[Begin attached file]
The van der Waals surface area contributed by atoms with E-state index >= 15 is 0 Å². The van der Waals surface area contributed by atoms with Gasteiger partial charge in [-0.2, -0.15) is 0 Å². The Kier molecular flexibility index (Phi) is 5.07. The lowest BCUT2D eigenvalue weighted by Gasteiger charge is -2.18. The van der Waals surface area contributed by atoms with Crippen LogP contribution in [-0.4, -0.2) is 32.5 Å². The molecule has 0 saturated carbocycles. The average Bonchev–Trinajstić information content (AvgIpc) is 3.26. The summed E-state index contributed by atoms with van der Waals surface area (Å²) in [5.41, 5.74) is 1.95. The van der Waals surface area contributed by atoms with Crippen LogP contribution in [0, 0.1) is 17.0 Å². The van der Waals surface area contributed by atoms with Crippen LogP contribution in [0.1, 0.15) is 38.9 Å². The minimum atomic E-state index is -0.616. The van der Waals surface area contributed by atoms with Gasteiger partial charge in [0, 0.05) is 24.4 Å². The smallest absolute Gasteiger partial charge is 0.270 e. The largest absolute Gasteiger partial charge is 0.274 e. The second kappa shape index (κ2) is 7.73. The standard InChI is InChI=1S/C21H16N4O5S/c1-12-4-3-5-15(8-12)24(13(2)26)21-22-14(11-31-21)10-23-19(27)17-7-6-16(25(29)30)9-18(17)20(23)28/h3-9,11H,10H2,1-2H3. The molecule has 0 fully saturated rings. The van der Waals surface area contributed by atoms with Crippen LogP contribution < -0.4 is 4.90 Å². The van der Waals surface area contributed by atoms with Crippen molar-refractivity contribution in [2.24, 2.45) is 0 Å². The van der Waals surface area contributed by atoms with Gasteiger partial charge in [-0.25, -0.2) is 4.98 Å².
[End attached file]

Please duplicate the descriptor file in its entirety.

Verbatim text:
The van der Waals surface area contributed by atoms with E-state index >= 15 is 0 Å². The van der Waals surface area contributed by atoms with Gasteiger partial charge in [-0.2, -0.15) is 0 Å². The Kier molecular flexibility index (Phi) is 5.07. The lowest BCUT2D eigenvalue weighted by Gasteiger charge is -2.18. The van der Waals surface area contributed by atoms with Crippen LogP contribution in [-0.4, -0.2) is 32.5 Å². The molecule has 0 saturated carbocycles. The average Bonchev–Trinajstić information content (AvgIpc) is 3.26. The summed E-state index contributed by atoms with van der Waals surface area (Å²) in [5.41, 5.74) is 1.95. The van der Waals surface area contributed by atoms with Crippen LogP contribution in [0, 0.1) is 17.0 Å². The van der Waals surface area contributed by atoms with Crippen LogP contribution in [0.1, 0.15) is 38.9 Å². The minimum atomic E-state index is -0.616. The van der Waals surface area contributed by atoms with Gasteiger partial charge in [0, 0.05) is 24.4 Å². The smallest absolute Gasteiger partial charge is 0.270 e. The largest absolute Gasteiger partial charge is 0.274 e. The second kappa shape index (κ2) is 7.73. The standard InChI is InChI=1S/C21H16N4O5S/c1-12-4-3-5-15(8-12)24(13(2)26)21-22-14(11-31-21)10-23-19(27)17-7-6-16(25(29)30)9-18(17)20(23)28/h3-9,11H,10H2,1-2H3. The molecule has 0 fully saturated rings. The van der Waals surface area contributed by atoms with Crippen LogP contribution < -0.4 is 4.90 Å². The van der Waals surface area contributed by atoms with Crippen molar-refractivity contribution in [2.24, 2.45) is 0 Å². The van der Waals surface area contributed by atoms with Gasteiger partial charge in [-0.25, -0.2) is 4.98 Å².